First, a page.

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·  Can my breeder guarantee my puppy will not have hip problems?

NO! Hip dysplasia is considered to be polygenic. That means that it's caused by a combination of genes that may not show up in any litter previously. No matter the certifications in the pedigree it is possible that your puppy could be predisposed to hip dysplasia. That's why preliminary hip x-rays after 6 months are a good idea. Treatments (both surgical and drug) can be done early to alleviate problems down the line. If in doubt, find an orthopedic specialist. Be wary of a breeder that says their puppies will definitely not have hip problems. But, a responsible breeder will guarantee their puppies for life. The guarantee may vary. Some breeders will require you to return the puppy for a replacement; some will refund all or part of your money; some will not require you to return the puppy, but still offer a replacement or refund. Do not be dismayed at a requirement for a return of a puppy. A puppy may be in severe pain and an owner may not be emotionally prepared to put a puppy down who really should be put down. A responsible breeder will want what's best for the puppy/dog.

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·  Do German Shepherds shed a lot?

Yes. The GSD is a "double-coated" dog with an undercoat and guard hairs. The guard hairs will be shed all year. The undercoat is "blown" twice a year.

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·  What about long-coated GSDs?

"The correct GSD coat is relatively short with an obvious undercoat. As such it is quite waterproof. Some dogs are born with long coats which usually, though not always, are devoid of undercoat. Such coats are less useful and more difficult to groom, but many pet owners seem to like the long-coated version. Thus there is not strong selection against it, though very few breeders would deliberately breed from long-coated stock. The normal coat is dominant to the long version, so there are three kinds of dog: normal, normal but carrying the long coat gene, and long. About 10% of the pups are born long-coated." (1) This being said, if you don't intend to show your dog in conformation, there's no reason to avoid the long-coated GSD. Long-coated GSDs can and do compete in obedience and other working disciplines. You should be aware, however, that the longer coat does require more attention when grooming.

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·  How do you choose which dogs to breed with?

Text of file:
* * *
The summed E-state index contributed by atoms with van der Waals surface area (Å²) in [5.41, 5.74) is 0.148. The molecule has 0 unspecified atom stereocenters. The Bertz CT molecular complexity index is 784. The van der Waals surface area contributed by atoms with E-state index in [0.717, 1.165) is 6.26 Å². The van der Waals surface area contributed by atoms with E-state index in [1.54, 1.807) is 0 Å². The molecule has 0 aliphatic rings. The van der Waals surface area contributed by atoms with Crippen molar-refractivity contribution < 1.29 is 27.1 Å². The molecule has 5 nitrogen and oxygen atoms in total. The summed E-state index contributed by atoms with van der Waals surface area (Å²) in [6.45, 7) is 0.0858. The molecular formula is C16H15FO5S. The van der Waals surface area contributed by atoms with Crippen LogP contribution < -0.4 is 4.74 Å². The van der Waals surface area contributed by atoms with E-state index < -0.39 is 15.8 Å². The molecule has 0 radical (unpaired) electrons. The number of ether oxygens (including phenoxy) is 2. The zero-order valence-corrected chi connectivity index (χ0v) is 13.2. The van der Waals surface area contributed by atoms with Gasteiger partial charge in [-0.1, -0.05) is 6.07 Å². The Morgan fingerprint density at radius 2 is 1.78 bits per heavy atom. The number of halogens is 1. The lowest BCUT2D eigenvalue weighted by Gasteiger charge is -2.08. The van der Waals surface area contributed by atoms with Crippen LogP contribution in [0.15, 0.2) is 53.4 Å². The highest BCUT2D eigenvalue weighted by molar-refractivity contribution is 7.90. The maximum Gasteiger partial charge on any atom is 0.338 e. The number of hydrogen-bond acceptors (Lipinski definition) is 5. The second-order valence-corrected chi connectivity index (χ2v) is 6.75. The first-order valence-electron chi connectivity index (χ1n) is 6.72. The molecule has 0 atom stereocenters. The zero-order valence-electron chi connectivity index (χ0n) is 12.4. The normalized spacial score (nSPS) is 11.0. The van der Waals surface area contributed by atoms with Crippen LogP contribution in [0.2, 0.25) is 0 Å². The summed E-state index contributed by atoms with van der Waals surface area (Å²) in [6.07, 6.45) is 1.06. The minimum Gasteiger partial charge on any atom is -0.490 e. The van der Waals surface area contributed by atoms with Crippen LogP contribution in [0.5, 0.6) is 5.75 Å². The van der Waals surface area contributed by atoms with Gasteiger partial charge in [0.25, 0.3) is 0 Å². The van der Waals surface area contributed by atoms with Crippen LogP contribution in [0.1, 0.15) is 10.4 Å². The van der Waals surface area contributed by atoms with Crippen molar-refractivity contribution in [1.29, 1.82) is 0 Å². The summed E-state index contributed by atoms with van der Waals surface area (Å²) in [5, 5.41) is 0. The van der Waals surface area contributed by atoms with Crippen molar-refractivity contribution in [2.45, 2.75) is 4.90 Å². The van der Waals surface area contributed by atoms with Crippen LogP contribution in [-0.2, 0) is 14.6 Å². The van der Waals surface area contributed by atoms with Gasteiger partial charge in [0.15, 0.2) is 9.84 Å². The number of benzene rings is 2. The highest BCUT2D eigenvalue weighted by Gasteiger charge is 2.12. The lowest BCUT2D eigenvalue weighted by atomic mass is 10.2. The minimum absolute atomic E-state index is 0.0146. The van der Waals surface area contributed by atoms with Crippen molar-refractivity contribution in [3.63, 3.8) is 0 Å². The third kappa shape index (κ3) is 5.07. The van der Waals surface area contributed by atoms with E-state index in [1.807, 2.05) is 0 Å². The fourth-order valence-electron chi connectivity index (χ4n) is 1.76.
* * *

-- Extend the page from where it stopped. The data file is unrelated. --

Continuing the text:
There's more involved than availability, looks, and temperament This is not an easy question to answer. We use phenotype (the physical appearance of the dog) and genotype (the genetic make-up of the dog) as the basis for our breeding. Before hand, we compile a five-generation pedigree of the possible mating. Doing a test breeding on paper allows us to evaluate the generations that will be behind the puppies. Are we doubling up on a weakness? Some of the strengths and weaknesses I am evaluating are head type, eye shape and colour, ear set, topline, tail set, length of leg, shoulder layback, bend of stifle, coat texture, pigment and bone. Does our bitch have ears that are too large? Then I want to be sure not to double up on individuals who had that characteristic or who tend to throw big ears. What we want to see is that the pedigrees of the potential parents mesh and compliment each other. Knowledge of pedigrees in conjunction with the validation of titles and ratings acquired at shows and trials are the basis for a lot of breeding choices. With the knowledge of the genotype or by breeding based on pedigree, one can line-breed on a dog with exceptional breed worthiness. Breed worthiness would include health (as in a dog that is a well known good hip producer), longevity, type and temperament. Line-breeding will bring out the best and the worst of the line. With the doubling up of genes, it is essential to only line-breed on exceptional candidates. Through this practice, a specific type can be reproduced. Line-breeding should be well contemplated and seriously undertaken, as it may bring out negative genetic problems as well as doubling up on essential sound genes . Out-cross breeding occurs if there is not a relative on either the dam or the sire’s pedigree side that is the same, within five generations. An out-cross does not maintain type and may produce dogs of various types within a litter. Breeding a litter that is a total out-cross will cover up the problems in the lines. Breeding on phenotype with both parents on premises is a large consideration for all breeders. Manifestation of the dominant genes are there for all to see if a breeder has the opportunity to observe and interact with the sire and dam and study their true form and temperament. We focus on breeding our German Shepherd Dogs in regards to all of this information. We cannot control how the genes will match up. We can only study and put in an educated guess when trying to produce good dogs. Sometimes, we use our own stud dog; sometimes we go to an outside source. All in all, the sires and dams we consider for breeding partners have obtained their hip and elbow certificates, Breed Surveyed and excellent grading in the conformation.